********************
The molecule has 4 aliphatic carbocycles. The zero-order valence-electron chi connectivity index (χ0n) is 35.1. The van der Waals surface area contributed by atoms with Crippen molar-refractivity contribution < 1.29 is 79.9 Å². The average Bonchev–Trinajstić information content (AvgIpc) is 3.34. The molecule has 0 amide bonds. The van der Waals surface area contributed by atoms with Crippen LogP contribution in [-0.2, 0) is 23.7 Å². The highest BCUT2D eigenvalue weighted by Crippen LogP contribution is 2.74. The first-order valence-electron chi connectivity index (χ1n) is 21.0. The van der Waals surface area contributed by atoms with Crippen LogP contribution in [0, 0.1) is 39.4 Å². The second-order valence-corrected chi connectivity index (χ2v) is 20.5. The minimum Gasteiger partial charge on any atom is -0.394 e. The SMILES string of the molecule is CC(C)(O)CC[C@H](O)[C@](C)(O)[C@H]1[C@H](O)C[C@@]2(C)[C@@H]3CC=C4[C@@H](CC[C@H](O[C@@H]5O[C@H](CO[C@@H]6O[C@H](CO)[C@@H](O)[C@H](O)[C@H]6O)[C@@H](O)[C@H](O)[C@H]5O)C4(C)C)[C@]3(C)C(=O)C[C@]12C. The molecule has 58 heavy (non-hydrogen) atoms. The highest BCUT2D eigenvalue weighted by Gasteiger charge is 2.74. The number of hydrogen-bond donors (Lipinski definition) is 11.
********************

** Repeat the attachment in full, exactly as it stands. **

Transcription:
The molecule has 4 aliphatic carbocycles. The zero-order valence-electron chi connectivity index (χ0n) is 35.1. The van der Waals surface area contributed by atoms with Crippen molar-refractivity contribution < 1.29 is 79.9 Å². The average Bonchev–Trinajstić information content (AvgIpc) is 3.34. The molecule has 0 amide bonds. The van der Waals surface area contributed by atoms with Crippen LogP contribution in [-0.2, 0) is 23.7 Å². The highest BCUT2D eigenvalue weighted by Crippen LogP contribution is 2.74. The first-order valence-electron chi connectivity index (χ1n) is 21.0. The van der Waals surface area contributed by atoms with Crippen LogP contribution in [0, 0.1) is 39.4 Å². The second-order valence-corrected chi connectivity index (χ2v) is 20.5. The minimum Gasteiger partial charge on any atom is -0.394 e. The SMILES string of the molecule is CC(C)(O)CC[C@H](O)[C@](C)(O)[C@H]1[C@H](O)C[C@@]2(C)[C@@H]3CC=C4[C@@H](CC[C@H](O[C@@H]5O[C@H](CO[C@@H]6O[C@H](CO)[C@@H](O)[C@H](O)[C@H]6O)[C@@H](O)[C@H](O)[C@H]5O)C4(C)C)[C@]3(C)C(=O)C[C@]12C. The molecule has 58 heavy (non-hydrogen) atoms. The highest BCUT2D eigenvalue weighted by Gasteiger charge is 2.74. The number of hydrogen-bond donors (Lipinski definition) is 11.